• Inger and Jeff Latreille

Preserving An Old Town

~Tuesday, May 18, 2021~

Day 338


Sadie had injured herself running through the forest the other day (and boy does she rip). After our walk about, I noticed her limping a bit and licking her paw. What I found is that she cut her main front paw pad pretty bad, and thankfully, not much bleeding. Their advice was since she wasn’t bleeding much, that she could wait to be seen which wasn’t until today. We couldn’t have asked for a nicer staff and more beautiful facility at Middle Plantation Animal Hospital in Williamsburg. Sadie was in great hands and we definitely learned a lot about dog’s feet. The main pad of a dog’s foot has an outer layer that calluses up where in Sadie’s case, the laceration was. But there is a secondary layer which luckily, was not affected. So thank goodness no stitches, no surgery. Just a little Epsom salt soaks and ointment and 10 days of keeping her off pavement. The hardest part will be keeping her idle. And the limping has already improved.


After we got Sadie all settled in at the campground, we drove to Historic Jamestown, which is the actual location of the settlement, not a reenactment. It was nice to be back since our 2016 visit with the fact there is so much information to take in; some remembered, some forgotten. But we also got to see some new things as well.

The last time we were here, we did see some excavation going on,

but today there was a much broader digging in 3 locations….in front of the church, behind the church and near the water. Thank goodness the Commonwealth of Virginia has fortified the banks of the James River or else much of what they are excavating, would be washed away. What tedious work these archaeologists undertake, meticulously combing through each bit of dirt. Today, most of their digging was through what they call “modern dirt”, especially near the riverbank (dirt that was thrown on top of original dirt when they were building up the river bank). It was fantastic to hear firsthand, from the archaeologists about their challenges and their findings of such a historical location.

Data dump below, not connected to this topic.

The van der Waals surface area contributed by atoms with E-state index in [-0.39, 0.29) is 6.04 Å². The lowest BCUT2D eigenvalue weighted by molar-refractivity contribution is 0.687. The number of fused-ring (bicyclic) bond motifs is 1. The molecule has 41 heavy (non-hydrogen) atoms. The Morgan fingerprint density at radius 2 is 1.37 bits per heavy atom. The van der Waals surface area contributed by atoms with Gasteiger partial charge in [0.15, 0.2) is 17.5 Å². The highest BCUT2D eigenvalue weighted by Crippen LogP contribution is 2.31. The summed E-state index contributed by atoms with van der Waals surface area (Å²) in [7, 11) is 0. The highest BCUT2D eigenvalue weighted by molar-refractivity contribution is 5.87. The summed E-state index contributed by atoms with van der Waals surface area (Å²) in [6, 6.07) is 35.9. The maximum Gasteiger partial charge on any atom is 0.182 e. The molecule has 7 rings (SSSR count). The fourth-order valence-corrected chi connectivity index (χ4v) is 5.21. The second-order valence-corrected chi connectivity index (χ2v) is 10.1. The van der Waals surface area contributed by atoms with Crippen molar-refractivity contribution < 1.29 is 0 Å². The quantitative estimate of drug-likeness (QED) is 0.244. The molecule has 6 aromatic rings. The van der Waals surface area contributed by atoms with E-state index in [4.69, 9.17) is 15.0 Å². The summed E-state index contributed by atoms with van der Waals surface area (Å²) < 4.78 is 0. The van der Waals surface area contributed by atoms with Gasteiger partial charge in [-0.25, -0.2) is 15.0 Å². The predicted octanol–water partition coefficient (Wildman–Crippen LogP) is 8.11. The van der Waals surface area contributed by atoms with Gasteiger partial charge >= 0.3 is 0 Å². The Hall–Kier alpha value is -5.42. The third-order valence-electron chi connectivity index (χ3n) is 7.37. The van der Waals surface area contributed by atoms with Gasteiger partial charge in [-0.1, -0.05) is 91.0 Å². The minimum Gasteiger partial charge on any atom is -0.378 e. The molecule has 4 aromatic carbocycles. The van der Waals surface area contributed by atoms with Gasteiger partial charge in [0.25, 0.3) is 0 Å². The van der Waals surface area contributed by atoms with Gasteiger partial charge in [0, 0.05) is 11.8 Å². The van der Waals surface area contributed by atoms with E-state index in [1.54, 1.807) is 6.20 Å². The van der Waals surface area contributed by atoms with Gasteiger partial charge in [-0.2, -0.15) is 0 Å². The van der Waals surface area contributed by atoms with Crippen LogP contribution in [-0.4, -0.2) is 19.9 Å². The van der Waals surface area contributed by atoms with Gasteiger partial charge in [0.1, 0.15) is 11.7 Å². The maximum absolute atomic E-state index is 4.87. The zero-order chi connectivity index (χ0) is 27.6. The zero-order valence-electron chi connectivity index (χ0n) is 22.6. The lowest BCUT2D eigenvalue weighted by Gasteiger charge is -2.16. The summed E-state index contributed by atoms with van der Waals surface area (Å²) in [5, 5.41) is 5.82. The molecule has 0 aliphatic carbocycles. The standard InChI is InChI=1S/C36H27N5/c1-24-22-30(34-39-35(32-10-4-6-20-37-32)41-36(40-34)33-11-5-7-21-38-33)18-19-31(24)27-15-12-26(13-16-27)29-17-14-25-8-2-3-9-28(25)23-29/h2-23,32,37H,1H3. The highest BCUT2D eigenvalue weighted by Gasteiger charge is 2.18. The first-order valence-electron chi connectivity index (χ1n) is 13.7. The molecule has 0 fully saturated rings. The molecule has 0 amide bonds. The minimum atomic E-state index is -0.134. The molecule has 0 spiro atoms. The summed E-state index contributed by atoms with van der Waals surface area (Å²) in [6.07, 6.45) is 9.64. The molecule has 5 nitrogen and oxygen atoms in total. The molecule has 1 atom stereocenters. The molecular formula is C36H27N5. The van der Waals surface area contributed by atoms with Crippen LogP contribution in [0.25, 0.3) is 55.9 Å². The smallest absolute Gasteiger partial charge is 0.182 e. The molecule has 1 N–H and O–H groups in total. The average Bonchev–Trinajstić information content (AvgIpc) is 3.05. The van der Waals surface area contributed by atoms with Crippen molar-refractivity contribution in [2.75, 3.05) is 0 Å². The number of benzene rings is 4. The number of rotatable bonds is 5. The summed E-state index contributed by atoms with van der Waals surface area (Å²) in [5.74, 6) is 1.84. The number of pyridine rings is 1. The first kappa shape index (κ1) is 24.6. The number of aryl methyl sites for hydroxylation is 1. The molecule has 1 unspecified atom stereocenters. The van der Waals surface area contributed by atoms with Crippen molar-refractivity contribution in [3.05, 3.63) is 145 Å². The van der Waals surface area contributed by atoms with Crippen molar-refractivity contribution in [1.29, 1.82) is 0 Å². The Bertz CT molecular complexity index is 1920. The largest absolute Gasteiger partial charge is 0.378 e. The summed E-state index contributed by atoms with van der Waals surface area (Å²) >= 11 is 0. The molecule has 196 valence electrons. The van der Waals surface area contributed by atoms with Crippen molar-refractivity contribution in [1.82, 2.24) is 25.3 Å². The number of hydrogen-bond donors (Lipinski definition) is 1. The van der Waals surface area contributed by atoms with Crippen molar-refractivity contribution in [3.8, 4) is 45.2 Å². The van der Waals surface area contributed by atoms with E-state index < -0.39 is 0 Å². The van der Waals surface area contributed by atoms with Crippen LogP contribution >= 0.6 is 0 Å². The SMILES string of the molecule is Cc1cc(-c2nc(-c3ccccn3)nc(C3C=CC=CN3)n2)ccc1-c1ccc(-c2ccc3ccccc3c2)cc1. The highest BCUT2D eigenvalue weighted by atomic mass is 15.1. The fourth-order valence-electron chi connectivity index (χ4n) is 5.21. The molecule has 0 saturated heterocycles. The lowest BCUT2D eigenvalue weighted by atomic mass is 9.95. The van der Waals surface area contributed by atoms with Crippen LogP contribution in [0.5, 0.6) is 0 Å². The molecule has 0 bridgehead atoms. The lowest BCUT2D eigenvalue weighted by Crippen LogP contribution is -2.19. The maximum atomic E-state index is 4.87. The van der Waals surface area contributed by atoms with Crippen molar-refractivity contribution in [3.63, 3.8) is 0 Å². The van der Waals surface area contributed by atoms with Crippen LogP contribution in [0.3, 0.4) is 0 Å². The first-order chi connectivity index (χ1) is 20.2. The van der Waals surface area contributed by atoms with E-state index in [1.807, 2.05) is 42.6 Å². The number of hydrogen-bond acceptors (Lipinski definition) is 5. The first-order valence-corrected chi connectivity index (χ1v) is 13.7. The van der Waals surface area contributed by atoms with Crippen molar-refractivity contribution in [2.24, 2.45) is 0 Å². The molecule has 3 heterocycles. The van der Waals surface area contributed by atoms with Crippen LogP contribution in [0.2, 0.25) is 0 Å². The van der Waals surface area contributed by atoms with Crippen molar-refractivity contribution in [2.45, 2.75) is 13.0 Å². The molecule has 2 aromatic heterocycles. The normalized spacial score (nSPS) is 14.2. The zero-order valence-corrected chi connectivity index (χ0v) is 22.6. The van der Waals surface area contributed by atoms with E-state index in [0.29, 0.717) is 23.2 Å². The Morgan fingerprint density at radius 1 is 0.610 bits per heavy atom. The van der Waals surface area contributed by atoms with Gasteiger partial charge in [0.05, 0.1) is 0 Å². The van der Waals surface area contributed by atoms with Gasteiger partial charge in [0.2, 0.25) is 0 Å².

Now for a little background on Jamestown (you can skip this part if you don’t want a history lesson).....English settlers dreamt of finding wealth in the New World back in 1607. Many continents had already been claimed, but the continent of North America was virgin territory, though Native peoples had lived here for thousands of years. Chief Powhatan, at that time, was wary of the 100 English settlers who arrived on 3 ships but offered maize, not gold that the settlers were hoping for, in exchange for glass and pottery. Meanwhile, Captain John Smith organized a growing colony exploring the nearby waterways and encountering other tribes. With the arrival of 200 more colonists, Powhatan grew dismayed and refused to continue supplying the English with maize. With their arrival too late in the season, and their poor soil conditions in their exact location, their situation became perilous in the winter of 1609 to 1610. Powhatan ordered a siege and refused to further supply maize, leaving many of the colonists starving, dwindling their population to less than 50. Around 1619, Europeans tried again, bringing more and more labor force, labor which included growing tobacco…..an intensive cash crop. With Virgnia’s soil, the tobacco crop flourished, bringing in more labor….labor which turned into a race-based system. It wasn’t until 1699 that the Capital moved from Jamestown to Middle Plantation, now called Williamsburg. Hunger, survival, luck, love and greed brought different cultures to Jamestown Island. And what a mark it has left being the first permanent English settlement and the birthplace of a new nation.


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